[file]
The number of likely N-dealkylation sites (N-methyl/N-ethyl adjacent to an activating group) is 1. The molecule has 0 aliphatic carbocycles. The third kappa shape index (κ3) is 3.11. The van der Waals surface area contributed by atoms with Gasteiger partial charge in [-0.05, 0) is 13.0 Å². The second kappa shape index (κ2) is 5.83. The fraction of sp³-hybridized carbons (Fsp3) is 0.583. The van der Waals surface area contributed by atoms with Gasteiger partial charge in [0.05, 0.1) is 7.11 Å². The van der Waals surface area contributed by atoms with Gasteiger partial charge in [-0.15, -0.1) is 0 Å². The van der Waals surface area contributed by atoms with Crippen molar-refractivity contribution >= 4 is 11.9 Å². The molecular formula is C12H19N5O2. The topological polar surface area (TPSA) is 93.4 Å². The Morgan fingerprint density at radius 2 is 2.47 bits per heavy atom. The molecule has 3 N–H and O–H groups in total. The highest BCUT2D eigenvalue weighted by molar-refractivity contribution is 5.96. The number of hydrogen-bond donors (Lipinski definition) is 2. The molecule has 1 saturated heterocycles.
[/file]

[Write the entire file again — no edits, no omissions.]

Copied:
The number of likely N-dealkylation sites (N-methyl/N-ethyl adjacent to an activating group) is 1. The molecule has 0 aliphatic carbocycles. The third kappa shape index (κ3) is 3.11. The van der Waals surface area contributed by atoms with Gasteiger partial charge in [-0.05, 0) is 13.0 Å². The second kappa shape index (κ2) is 5.83. The fraction of sp³-hybridized carbons (Fsp3) is 0.583. The van der Waals surface area contributed by atoms with Gasteiger partial charge in [0.05, 0.1) is 7.11 Å². The van der Waals surface area contributed by atoms with Gasteiger partial charge in [-0.15, -0.1) is 0 Å². The van der Waals surface area contributed by atoms with Crippen molar-refractivity contribution >= 4 is 11.9 Å². The molecular formula is C12H19N5O2. The topological polar surface area (TPSA) is 93.4 Å². The Morgan fingerprint density at radius 2 is 2.47 bits per heavy atom. The molecule has 3 N–H and O–H groups in total. The highest BCUT2D eigenvalue weighted by molar-refractivity contribution is 5.96. The number of hydrogen-bond donors (Lipinski definition) is 2. The molecule has 1 saturated heterocycles.